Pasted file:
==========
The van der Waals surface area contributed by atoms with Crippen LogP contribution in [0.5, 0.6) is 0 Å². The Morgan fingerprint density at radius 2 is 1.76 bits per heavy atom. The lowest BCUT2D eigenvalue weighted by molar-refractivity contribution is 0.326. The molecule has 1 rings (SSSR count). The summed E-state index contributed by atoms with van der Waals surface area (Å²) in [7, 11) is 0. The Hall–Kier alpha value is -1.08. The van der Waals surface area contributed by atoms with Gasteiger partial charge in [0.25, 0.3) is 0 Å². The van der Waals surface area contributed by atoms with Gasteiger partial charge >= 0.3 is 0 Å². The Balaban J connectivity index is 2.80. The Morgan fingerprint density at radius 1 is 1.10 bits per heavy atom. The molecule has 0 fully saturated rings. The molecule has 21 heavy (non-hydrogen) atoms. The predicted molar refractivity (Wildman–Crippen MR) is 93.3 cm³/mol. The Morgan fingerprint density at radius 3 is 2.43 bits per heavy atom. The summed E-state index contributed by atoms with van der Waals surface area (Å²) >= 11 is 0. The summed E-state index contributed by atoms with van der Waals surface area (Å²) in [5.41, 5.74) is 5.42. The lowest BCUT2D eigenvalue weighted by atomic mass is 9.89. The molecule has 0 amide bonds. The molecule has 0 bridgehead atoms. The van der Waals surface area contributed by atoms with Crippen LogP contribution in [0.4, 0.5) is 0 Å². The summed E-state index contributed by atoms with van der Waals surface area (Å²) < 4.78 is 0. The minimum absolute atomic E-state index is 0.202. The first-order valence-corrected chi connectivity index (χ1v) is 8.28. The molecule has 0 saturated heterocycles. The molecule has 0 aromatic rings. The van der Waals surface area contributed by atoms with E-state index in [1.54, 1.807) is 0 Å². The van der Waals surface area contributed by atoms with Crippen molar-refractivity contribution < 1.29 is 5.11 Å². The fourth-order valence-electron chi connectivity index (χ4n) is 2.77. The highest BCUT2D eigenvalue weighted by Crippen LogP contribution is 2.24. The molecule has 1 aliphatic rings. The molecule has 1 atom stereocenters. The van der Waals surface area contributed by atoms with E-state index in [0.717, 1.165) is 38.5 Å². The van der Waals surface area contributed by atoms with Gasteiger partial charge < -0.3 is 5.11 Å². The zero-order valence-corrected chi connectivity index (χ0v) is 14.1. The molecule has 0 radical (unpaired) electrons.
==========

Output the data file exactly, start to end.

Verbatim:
The van der Waals surface area contributed by atoms with Crippen LogP contribution in [0.5, 0.6) is 0 Å². The Morgan fingerprint density at radius 2 is 1.76 bits per heavy atom. The lowest BCUT2D eigenvalue weighted by molar-refractivity contribution is 0.326. The molecule has 1 rings (SSSR count). The summed E-state index contributed by atoms with van der Waals surface area (Å²) in [7, 11) is 0. The Hall–Kier alpha value is -1.08. The van der Waals surface area contributed by atoms with Gasteiger partial charge in [0.25, 0.3) is 0 Å². The van der Waals surface area contributed by atoms with Gasteiger partial charge >= 0.3 is 0 Å². The Balaban J connectivity index is 2.80. The Morgan fingerprint density at radius 1 is 1.10 bits per heavy atom. The molecule has 0 fully saturated rings. The molecule has 21 heavy (non-hydrogen) atoms. The predicted molar refractivity (Wildman–Crippen MR) is 93.3 cm³/mol. The Morgan fingerprint density at radius 3 is 2.43 bits per heavy atom. The summed E-state index contributed by atoms with van der Waals surface area (Å²) >= 11 is 0. The summed E-state index contributed by atoms with van der Waals surface area (Å²) in [5.41, 5.74) is 5.42. The lowest BCUT2D eigenvalue weighted by atomic mass is 9.89. The molecule has 0 amide bonds. The molecule has 0 bridgehead atoms. The van der Waals surface area contributed by atoms with Crippen LogP contribution in [0.4, 0.5) is 0 Å². The summed E-state index contributed by atoms with van der Waals surface area (Å²) < 4.78 is 0. The minimum absolute atomic E-state index is 0.202. The first-order valence-corrected chi connectivity index (χ1v) is 8.28. The molecule has 0 saturated heterocycles. The molecule has 0 aromatic rings. The van der Waals surface area contributed by atoms with E-state index in [1.54, 1.807) is 0 Å². The van der Waals surface area contributed by atoms with Crippen molar-refractivity contribution < 1.29 is 5.11 Å². The fourth-order valence-electron chi connectivity index (χ4n) is 2.77. The highest BCUT2D eigenvalue weighted by Crippen LogP contribution is 2.24. The molecule has 1 aliphatic rings. The molecule has 1 atom stereocenters. The van der Waals surface area contributed by atoms with E-state index in [0.717, 1.165) is 38.5 Å². The van der Waals surface area contributed by atoms with Gasteiger partial charge < -0.3 is 5.11 Å². The zero-order valence-corrected chi connectivity index (χ0v) is 14.1. The molecule has 0 radical (unpaired) electrons.